Log24

Friday, May 24, 2019

Mystery at Santa Fe

Filed under: General — m759 @ 7:59 PM


A mysterious Google Search result from this evening —

A check of Marshall's announcement reveals an apparent
contradiction to the reported May 24 date of death. Although the
announcement says  that Gell-Mann died on May 24, the announcement
itself is timestamped midnight (00:00) at the beginning  of May 24 
according to Greenwich Mean Time, i.e., at 6 pm May 23 in Santa Fe —


This may or may not help to illustrate the Gell-Mann amnesia effect.

Friday, June 28, 2019

A Velvet Buzzsaw*

Filed under: General — m759 @ 7:40 PM

Logo of the Santa Fe Institute

* See posts tagged The Malkovich Pictures.

Thursday, May 18, 2017

Bit Plot

Filed under: General — Tags: — m759 @ 1:40 AM

From a May 15 review of a new book by Douglas Coupland, author of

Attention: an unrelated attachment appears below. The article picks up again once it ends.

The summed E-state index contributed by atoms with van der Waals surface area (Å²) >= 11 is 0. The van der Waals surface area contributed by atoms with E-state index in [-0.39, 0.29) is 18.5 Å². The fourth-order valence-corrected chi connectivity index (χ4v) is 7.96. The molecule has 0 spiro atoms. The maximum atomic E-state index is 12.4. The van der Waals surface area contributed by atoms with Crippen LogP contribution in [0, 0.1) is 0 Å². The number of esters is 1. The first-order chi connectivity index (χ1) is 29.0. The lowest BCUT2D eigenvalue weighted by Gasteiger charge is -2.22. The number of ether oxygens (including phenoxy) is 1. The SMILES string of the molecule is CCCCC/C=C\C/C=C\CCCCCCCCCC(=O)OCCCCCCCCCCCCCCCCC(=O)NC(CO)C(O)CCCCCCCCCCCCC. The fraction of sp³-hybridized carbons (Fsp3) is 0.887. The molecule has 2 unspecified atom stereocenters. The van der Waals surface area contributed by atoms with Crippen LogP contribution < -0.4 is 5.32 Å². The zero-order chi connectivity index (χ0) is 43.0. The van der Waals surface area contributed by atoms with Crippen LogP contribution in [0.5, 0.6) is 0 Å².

the 1991 book Generation X: Tales for an Accelerated Culture .

"Minimalists are actually extreme hoarders:
 they hoard space." — Douglas Coupland

The title of Coupland's new book suggests a review of Schmeikal 
in this  journal

Coupland's above remark on hoarders suggests a look at
a wealthy California collector whom, were he not wealthy,
some might call a hoarder.

“I buy things because they strike an emotional bell,
they appeal to my curiosity, to the thrill of discovery
of the extraordinary in the ordinary,” Mr. Cotsen told
The Denver Post in 1998. “They appeal to my sense
of humor, and to my search for the beauty in simplicity.”

He added, “I decided I had a collection when there was
no more space to put anything.”

By the time he died at 88 on May 8 in Beverly Hills, Calif.,
Mr. Cotsen (pronounced COAT-zen) had donated about
half of the material in his collections to institutions like the
Asian Art Museum in San Francisco, Princeton University
and the Museum of International Folk Art in Santa Fe, N.M.

Richard Sandomir in the online New York Times , May 17

Cotsen reportedly died at 88 on May 8. 

See also this  journal on that date —

Monday, May 8, 2017

New Pinterest Board

Filed under: Uncategorized — m759 @ 9:29 PM 

https://www.pinterest.com/stevenhcullinane/art-space/

Thursday, September 10, 2015

Super Overarching Symmetry

Filed under: General — m759 @ 12:48 PM

(Continued)

Santa Fe Institute logo (see previous post) —